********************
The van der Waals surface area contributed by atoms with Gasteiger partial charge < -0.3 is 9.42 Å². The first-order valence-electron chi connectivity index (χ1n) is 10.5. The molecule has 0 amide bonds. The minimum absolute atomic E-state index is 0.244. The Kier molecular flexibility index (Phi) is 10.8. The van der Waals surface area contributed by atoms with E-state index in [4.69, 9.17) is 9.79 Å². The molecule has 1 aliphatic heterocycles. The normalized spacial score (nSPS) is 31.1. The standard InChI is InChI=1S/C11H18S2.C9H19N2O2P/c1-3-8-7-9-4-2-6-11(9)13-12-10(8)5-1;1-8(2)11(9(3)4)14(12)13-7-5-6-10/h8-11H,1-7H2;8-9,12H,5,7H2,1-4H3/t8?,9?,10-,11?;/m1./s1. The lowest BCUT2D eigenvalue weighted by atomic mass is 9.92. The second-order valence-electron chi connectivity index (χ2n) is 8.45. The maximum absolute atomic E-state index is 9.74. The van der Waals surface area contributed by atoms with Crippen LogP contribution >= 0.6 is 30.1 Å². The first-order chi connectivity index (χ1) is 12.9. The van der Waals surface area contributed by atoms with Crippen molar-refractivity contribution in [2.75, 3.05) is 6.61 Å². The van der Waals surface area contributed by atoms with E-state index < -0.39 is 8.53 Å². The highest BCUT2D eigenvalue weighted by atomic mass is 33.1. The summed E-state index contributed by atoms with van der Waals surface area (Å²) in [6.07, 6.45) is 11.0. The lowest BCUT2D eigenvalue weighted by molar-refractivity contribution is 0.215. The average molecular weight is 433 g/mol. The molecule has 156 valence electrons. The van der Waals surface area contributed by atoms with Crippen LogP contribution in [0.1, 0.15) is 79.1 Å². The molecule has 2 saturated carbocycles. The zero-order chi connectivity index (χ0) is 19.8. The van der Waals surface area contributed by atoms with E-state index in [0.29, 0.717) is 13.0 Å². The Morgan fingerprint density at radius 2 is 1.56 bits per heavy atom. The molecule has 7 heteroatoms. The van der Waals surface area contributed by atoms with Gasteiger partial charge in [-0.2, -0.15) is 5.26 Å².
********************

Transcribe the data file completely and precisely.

The van der Waals surface area contributed by atoms with Gasteiger partial charge < -0.3 is 9.42 Å². The first-order valence-electron chi connectivity index (χ1n) is 10.5. The molecule has 0 amide bonds. The minimum absolute atomic E-state index is 0.244. The Kier molecular flexibility index (Phi) is 10.8. The van der Waals surface area contributed by atoms with E-state index in [4.69, 9.17) is 9.79 Å². The molecule has 1 aliphatic heterocycles. The normalized spacial score (nSPS) is 31.1. The standard InChI is InChI=1S/C11H18S2.C9H19N2O2P/c1-3-8-7-9-4-2-6-11(9)13-12-10(8)5-1;1-8(2)11(9(3)4)14(12)13-7-5-6-10/h8-11H,1-7H2;8-9,12H,5,7H2,1-4H3/t8?,9?,10-,11?;/m1./s1. The lowest BCUT2D eigenvalue weighted by atomic mass is 9.92. The second-order valence-electron chi connectivity index (χ2n) is 8.45. The maximum absolute atomic E-state index is 9.74. The van der Waals surface area contributed by atoms with Crippen LogP contribution >= 0.6 is 30.1 Å². The first-order chi connectivity index (χ1) is 12.9. The van der Waals surface area contributed by atoms with Crippen molar-refractivity contribution in [2.75, 3.05) is 6.61 Å². The van der Waals surface area contributed by atoms with E-state index < -0.39 is 8.53 Å². The highest BCUT2D eigenvalue weighted by atomic mass is 33.1. The summed E-state index contributed by atoms with van der Waals surface area (Å²) in [6.07, 6.45) is 11.0. The lowest BCUT2D eigenvalue weighted by molar-refractivity contribution is 0.215. The average molecular weight is 433 g/mol. The molecule has 156 valence electrons. The van der Waals surface area contributed by atoms with Crippen LogP contribution in [0.1, 0.15) is 79.1 Å². The molecule has 2 saturated carbocycles. The zero-order chi connectivity index (χ0) is 19.8. The van der Waals surface area contributed by atoms with E-state index in [0.29, 0.717) is 13.0 Å². The Morgan fingerprint density at radius 2 is 1.56 bits per heavy atom. The molecule has 7 heteroatoms. The van der Waals surface area contributed by atoms with Gasteiger partial charge in [-0.2, -0.15) is 5.26 Å².